New Ottawa conference putting geospatial tech on the map

location

A new tech conference coming to Ottawa next month is looking to bring together government, industry and academia to explore the opportunities in location-based technologies.

GeoIgnite, to be held June 18-19 at the Ottawa Conference and Event Centre, will gather industry players from satellite companies to autonomous vehicle developers to data analysts in one room to collaborate on tech and services based on geospatial data.

Once solely the domain of government intelligence agencies, geospatial tech now permeates aspects of everyday life from GPS navigation to weather monitoring.

“Geospatial has gone mainstream now,” says Jonathan Murphy, the organizer of GeoIgnite. “Everybody's using it: it's on your phone, in all the maps we use, a lot of the social media stuff, it's just embedded in there.”

Murphy runs GoGeomatics, an Ottawa-based media company that aims to connect geospatial firms in Canada. He’s teamed up with Invest Ottawa and tapped a number of sponsors in the location tech industry to put on the first iteration of GeoIgnite, which Murphy expects will bring in a modest 200 attendees in the first year. The event will include an exhibition space with room for 20-some companies.

Murphy says he already has high expectations for the conference, which he hopes will become an annual event. Similar events in Europe regularly draw crowds of more than 1,000, he says – a testament to the growing demand for geospatial tech.

“We know there's a lot of people doing interesting things these days as the science has moved ahead, but they're not talking to each other as much as they could because we don't have events like this,” he says of Canada’s geospatial community.

The value of location data

GeoIgnite has attendees lined up from numerous government departments such as Statistics Canada and Environment Canada, as well as Prashant Shukle, the director general of the Canada Centre for Mapping and Earth Observation.

Murphy’s also tapped Keith Masback, who served as CEO of the United States Geospatial Intelligence Foundation for about a decade, as a keynote speaker.

After spending more than a dozen years with the U.S. Army, Masback was part of the group that originated the term “geospatial intelligence” back in the mid-’90s. He’s spent much of his career since then expounding on the value of the discipline, and believes geospatial technologies have never been more relevant.

Since the concept of geospatial first emerged some 25 years ago, the advent of smartphones, private satellites, drones, broadband networks and cloud-based storage has resulted in an explosion of potential applications for location data. Masback notes the interesting use case of UPS, which a decade and a half ago analyzed its delivery routes amid a spike in gas prices to save costs by virtually eliminating left turns.

“Their analytics showed that idling, waiting to turn left was less efficient than taking three rights,” Masback says.

While government agencies were largely at the forefront of geospatial when the discipline first emerged – they were the only ones that could really launch satellites at the time – private players have surged ahead in the domain as of late.

“The true technological advantage is being developed out of the competitive spirit of industry,” Masback says. “And it's rocketing past what government acquisition programs can manage.”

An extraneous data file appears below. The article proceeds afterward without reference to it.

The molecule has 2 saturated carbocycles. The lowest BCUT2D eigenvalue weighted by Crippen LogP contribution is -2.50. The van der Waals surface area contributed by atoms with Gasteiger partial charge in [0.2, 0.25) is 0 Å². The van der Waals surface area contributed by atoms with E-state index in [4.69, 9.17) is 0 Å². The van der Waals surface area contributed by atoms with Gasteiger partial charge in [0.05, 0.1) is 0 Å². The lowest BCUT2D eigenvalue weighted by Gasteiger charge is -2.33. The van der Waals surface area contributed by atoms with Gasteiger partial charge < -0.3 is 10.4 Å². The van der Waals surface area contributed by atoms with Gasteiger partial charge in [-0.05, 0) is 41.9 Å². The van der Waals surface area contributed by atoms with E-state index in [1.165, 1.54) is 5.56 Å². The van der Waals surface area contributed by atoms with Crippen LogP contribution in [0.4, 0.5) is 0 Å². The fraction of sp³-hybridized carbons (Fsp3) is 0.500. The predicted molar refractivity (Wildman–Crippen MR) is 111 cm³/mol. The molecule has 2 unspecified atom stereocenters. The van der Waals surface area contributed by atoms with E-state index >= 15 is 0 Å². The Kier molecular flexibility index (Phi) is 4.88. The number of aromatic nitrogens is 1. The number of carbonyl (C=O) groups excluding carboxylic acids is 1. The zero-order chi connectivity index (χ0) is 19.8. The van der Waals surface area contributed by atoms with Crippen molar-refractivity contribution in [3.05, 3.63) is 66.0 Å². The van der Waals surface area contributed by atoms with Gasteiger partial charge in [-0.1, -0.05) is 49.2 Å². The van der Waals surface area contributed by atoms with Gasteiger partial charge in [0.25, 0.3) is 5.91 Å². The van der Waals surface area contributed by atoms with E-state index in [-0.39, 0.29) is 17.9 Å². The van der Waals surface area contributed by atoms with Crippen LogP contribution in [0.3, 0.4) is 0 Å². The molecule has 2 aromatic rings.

The future depends on geospatial

That shift hammers home the importance of a conference like GeoIgnite, Masback says. Governments need a forum to discuss the problems they’re facing so that academic and industry players can offer their existing solutions or, at the very least, head back to the office with a notebook full of ideas.

Cities looking to implement smart city applications will need to pay close attention to geospatial intelligence, Masback says. Autonomous vehicles, for example, are enabled solely through location-based technologies.

“They are rolling, integrated geospatial intelligence platforms,” says Masback.

Beyond the prestige of being on the cutting edge of technology, there’s an aspect of public good when it comes to geospatial applications too. Considering rural and remote communities, Masback says there are often delays in getting help to the scene of an emergency due to a lack of precise location data. He argues it’s a government’s duty to ensure first responders have access to the data they need to save a life.

“If they died because the ambulance didn't have the data to get to the right place, and was driving around looking for landmarks, I don't think any of us can accept that.”

“If they died because the ambulance didn't have the data to get to the right place, and was driving around looking for landmarks, I don't think any of us can accept that.”

Public servants hoping to implement geospatial applications in their departments should absolutely attend GeoIgnite, Masback says. Learn from peers how to make the argument for a drone in your department, he offers as an example, and you’ll be part of the incremental progress in making geospatial tech ubiquitous in the federal government.

“That's when magic happens ​– those discussions,” Masback says.

Ottawa's "Father of GIS"

Ottawa might be the perfect host for a geospatial conference, Murphy notes.

Roger Tomlinson, a Royal Air Force pilot largely considered to be the “father of geographic information systems,” settled in Ottawa, where he worked with the federal government and the aerial survey company Spartan Air Services in the 1960s. It was here in the capital that he conceptualized combining land mapping with emerging computer technologies, the origin of geospatial application.

“Ottawa is, in many ways, the home geospatial technologies,” Murphy says.